Reference: Resolution posted 12/31/2013
In our last home, we had a ginormous pantry and I stocked it big time. What a waste of time and resources. Now, after living full-time in our RV and the quest to downsize the sticks and bricks household, I realize that maintaining the staples requires relatively few items in a reasonable volume. Basics. No need to store boxes and cans of processed food. Basics to make straight-forward dinners (no more exotic recipes) and desserts from scratch. Less room. No food wasted. No garbage from unnecessary packaging.
Our pantry contains clear plastic “bins” (I know, some day I will get rid of the plastic, but I cannot afford to replace it all now.) and a few glass Le Parfait jars. We load up our personal reusable bags in the bulk aisle with flour, brown sugar, sugar, pasta, rice, oatmeal, and beans and transfer to the pantry storage containers at home. Containers keep out the occasional critter, moisture; and everything is clean and tidy.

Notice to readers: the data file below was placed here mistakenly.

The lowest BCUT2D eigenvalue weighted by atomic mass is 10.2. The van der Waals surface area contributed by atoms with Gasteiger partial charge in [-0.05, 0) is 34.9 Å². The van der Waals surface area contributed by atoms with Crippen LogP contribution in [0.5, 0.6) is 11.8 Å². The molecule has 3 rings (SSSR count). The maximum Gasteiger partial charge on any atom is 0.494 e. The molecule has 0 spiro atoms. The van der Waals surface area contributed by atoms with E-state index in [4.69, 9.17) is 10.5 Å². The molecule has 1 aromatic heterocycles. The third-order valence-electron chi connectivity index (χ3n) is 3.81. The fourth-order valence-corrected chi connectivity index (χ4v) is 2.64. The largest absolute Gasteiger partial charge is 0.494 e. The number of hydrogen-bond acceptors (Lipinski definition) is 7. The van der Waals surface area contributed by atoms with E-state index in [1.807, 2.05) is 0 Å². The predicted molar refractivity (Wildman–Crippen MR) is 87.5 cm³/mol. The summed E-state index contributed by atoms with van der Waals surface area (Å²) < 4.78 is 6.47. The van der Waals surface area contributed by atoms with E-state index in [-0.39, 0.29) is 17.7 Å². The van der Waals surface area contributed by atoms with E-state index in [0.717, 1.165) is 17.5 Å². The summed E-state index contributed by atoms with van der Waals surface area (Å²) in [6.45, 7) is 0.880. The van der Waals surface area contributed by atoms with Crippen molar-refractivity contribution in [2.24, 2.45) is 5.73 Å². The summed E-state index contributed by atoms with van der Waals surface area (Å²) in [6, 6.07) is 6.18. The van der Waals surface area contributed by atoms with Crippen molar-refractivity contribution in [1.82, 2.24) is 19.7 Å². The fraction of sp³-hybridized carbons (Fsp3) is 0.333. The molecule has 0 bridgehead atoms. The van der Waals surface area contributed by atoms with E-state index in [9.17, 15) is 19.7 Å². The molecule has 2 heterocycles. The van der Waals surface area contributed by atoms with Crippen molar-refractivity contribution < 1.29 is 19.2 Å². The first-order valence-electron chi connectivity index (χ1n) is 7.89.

[Photo from Bea Johnson’s blog, “Zero Waste Home”. Would love to have such a clean and efficient pantry like Bea’s. When my pantry is as good looking as this, I will post a picture. One can only hope! ]
By the way, the bins and containers I use in the home pantry fit perfectly in our RV pantry. No need to change philosophy from one “residence” to another. I keep the same basic food items in each home in the same containers.
Three rules govern our pantry purchases:
1. Zero Waste – buy in bulk using your own bags or recycle the glass or cans
2. Common ingredients (can be used in multiple dishes and desserts)
3. Cost As Low as Possible--for a healthy, local product—not paying for a cheap ingredient shipped from overseas. How can this be good for you? Purchasing from the bulk aisle seems to ensure the cost is lower than the packaged version.
Some day I would like to try canning some fresh produce from the summer harvest to make my own marinara sauce, pickles, and tomato juice (for the chili) —maybe a future attempt and post. We are still buying a few canned goods such as evaporated milk, tuna, and chicken stock. Need to ponder on alternatives. For now the cans are recycled.